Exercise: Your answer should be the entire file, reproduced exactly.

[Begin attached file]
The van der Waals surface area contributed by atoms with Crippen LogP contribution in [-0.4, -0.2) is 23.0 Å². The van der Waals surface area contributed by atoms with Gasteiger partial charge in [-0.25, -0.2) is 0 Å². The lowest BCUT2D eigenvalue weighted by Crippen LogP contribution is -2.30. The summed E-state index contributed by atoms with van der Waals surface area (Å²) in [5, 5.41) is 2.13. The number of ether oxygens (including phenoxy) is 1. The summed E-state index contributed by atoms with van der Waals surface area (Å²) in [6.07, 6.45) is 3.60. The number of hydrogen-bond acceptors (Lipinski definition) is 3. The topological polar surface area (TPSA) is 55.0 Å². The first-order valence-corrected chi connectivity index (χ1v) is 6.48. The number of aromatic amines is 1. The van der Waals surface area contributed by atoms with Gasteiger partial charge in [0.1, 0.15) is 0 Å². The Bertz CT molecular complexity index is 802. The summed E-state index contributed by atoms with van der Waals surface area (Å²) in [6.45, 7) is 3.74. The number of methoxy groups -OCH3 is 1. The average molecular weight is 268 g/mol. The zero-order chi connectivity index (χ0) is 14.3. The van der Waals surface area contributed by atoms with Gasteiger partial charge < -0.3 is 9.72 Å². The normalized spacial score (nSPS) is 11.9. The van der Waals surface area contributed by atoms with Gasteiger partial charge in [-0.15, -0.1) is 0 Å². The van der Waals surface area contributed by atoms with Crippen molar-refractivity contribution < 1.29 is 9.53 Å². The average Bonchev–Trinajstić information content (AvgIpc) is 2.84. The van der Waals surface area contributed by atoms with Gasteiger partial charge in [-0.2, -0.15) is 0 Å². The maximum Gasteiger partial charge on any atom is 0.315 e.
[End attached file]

The van der Waals surface area contributed by atoms with Crippen LogP contribution in [-0.4, -0.2) is 23.0 Å². The van der Waals surface area contributed by atoms with Gasteiger partial charge in [-0.25, -0.2) is 0 Å². The lowest BCUT2D eigenvalue weighted by Crippen LogP contribution is -2.30. The summed E-state index contributed by atoms with van der Waals surface area (Å²) in [5, 5.41) is 2.13. The number of ether oxygens (including phenoxy) is 1. The summed E-state index contributed by atoms with van der Waals surface area (Å²) in [6.07, 6.45) is 3.60. The number of hydrogen-bond acceptors (Lipinski definition) is 3. The topological polar surface area (TPSA) is 55.0 Å². The first-order valence-corrected chi connectivity index (χ1v) is 6.48. The number of aromatic amines is 1. The van der Waals surface area contributed by atoms with Gasteiger partial charge in [0.1, 0.15) is 0 Å². The Bertz CT molecular complexity index is 802. The summed E-state index contributed by atoms with van der Waals surface area (Å²) in [6.45, 7) is 3.74. The number of methoxy groups -OCH3 is 1. The average molecular weight is 268 g/mol. The zero-order chi connectivity index (χ0) is 14.3. The van der Waals surface area contributed by atoms with Gasteiger partial charge < -0.3 is 9.72 Å². The normalized spacial score (nSPS) is 11.9. The van der Waals surface area contributed by atoms with Gasteiger partial charge in [-0.15, -0.1) is 0 Å². The van der Waals surface area contributed by atoms with Crippen molar-refractivity contribution < 1.29 is 9.53 Å². The average Bonchev–Trinajstić information content (AvgIpc) is 2.84. The van der Waals surface area contributed by atoms with Gasteiger partial charge in [-0.2, -0.15) is 0 Å². The maximum Gasteiger partial charge on any atom is 0.315 e.